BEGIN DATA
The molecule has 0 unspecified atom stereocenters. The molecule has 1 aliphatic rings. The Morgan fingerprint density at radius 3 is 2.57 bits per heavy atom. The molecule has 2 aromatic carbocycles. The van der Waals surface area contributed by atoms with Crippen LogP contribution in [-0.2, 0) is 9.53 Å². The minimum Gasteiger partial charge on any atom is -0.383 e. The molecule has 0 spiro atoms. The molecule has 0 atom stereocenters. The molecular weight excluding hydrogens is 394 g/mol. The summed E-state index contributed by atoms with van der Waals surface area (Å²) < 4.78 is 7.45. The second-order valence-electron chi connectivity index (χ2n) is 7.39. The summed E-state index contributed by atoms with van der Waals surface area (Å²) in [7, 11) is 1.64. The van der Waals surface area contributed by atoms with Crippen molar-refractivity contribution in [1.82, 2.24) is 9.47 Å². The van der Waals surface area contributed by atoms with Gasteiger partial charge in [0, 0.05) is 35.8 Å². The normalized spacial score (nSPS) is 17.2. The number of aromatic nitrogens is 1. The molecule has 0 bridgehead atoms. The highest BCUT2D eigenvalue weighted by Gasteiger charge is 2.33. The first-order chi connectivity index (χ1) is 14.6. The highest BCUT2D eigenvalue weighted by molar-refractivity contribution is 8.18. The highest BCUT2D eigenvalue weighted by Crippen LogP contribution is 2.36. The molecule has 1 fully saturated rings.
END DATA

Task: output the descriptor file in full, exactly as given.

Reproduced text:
The molecule has 0 unspecified atom stereocenters. The molecule has 1 aliphatic rings. The Morgan fingerprint density at radius 3 is 2.57 bits per heavy atom. The molecule has 2 aromatic carbocycles. The van der Waals surface area contributed by atoms with Crippen LogP contribution in [-0.2, 0) is 9.53 Å². The minimum Gasteiger partial charge on any atom is -0.383 e. The molecule has 0 spiro atoms. The molecule has 0 atom stereocenters. The molecular weight excluding hydrogens is 394 g/mol. The summed E-state index contributed by atoms with van der Waals surface area (Å²) < 4.78 is 7.45. The second-order valence-electron chi connectivity index (χ2n) is 7.39. The summed E-state index contributed by atoms with van der Waals surface area (Å²) in [7, 11) is 1.64. The van der Waals surface area contributed by atoms with Crippen molar-refractivity contribution in [1.82, 2.24) is 9.47 Å². The van der Waals surface area contributed by atoms with Gasteiger partial charge in [0, 0.05) is 35.8 Å². The normalized spacial score (nSPS) is 17.2. The number of aromatic nitrogens is 1. The molecule has 0 bridgehead atoms. The highest BCUT2D eigenvalue weighted by Gasteiger charge is 2.33. The first-order chi connectivity index (χ1) is 14.6. The highest BCUT2D eigenvalue weighted by molar-refractivity contribution is 8.18. The highest BCUT2D eigenvalue weighted by Crippen LogP contribution is 2.36. The molecule has 1 fully saturated rings.